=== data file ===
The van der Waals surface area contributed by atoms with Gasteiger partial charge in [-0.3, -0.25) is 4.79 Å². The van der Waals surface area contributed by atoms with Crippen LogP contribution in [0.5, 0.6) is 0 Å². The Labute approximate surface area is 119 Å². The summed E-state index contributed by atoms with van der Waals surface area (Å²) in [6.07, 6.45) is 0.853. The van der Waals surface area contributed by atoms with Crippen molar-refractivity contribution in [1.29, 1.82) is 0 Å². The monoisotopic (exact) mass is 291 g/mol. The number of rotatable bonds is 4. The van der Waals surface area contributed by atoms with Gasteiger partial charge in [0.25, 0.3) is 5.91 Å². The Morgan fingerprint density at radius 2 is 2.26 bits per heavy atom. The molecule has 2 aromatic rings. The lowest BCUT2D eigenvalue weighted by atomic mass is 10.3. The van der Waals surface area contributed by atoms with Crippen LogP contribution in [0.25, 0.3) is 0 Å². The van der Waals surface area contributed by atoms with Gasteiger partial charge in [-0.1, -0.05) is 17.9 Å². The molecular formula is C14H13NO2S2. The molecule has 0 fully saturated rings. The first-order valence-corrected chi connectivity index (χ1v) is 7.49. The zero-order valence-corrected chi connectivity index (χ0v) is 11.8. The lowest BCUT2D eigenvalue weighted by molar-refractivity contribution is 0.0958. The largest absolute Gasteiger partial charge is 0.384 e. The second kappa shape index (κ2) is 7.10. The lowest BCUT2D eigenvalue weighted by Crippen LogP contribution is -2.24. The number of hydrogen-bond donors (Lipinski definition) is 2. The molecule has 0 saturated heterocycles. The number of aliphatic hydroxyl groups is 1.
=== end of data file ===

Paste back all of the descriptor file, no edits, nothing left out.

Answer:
The van der Waals surface area contributed by atoms with Gasteiger partial charge in [-0.3, -0.25) is 4.79 Å². The van der Waals surface area contributed by atoms with Crippen LogP contribution in [0.5, 0.6) is 0 Å². The Labute approximate surface area is 119 Å². The summed E-state index contributed by atoms with van der Waals surface area (Å²) in [6.07, 6.45) is 0.853. The van der Waals surface area contributed by atoms with Crippen molar-refractivity contribution in [1.29, 1.82) is 0 Å². The monoisotopic (exact) mass is 291 g/mol. The number of rotatable bonds is 4. The van der Waals surface area contributed by atoms with Gasteiger partial charge in [0.25, 0.3) is 5.91 Å². The Morgan fingerprint density at radius 2 is 2.26 bits per heavy atom. The molecule has 2 aromatic rings. The lowest BCUT2D eigenvalue weighted by atomic mass is 10.3. The van der Waals surface area contributed by atoms with Crippen LogP contribution in [0.25, 0.3) is 0 Å². The van der Waals surface area contributed by atoms with Gasteiger partial charge in [-0.1, -0.05) is 17.9 Å². The molecular formula is C14H13NO2S2. The molecule has 0 fully saturated rings. The first-order valence-corrected chi connectivity index (χ1v) is 7.49. The zero-order valence-corrected chi connectivity index (χ0v) is 11.8. The lowest BCUT2D eigenvalue weighted by molar-refractivity contribution is 0.0958. The largest absolute Gasteiger partial charge is 0.384 e. The second kappa shape index (κ2) is 7.10. The lowest BCUT2D eigenvalue weighted by Crippen LogP contribution is -2.24. The number of hydrogen-bond donors (Lipinski definition) is 2. The molecule has 0 saturated heterocycles. The number of aliphatic hydroxyl groups is 1.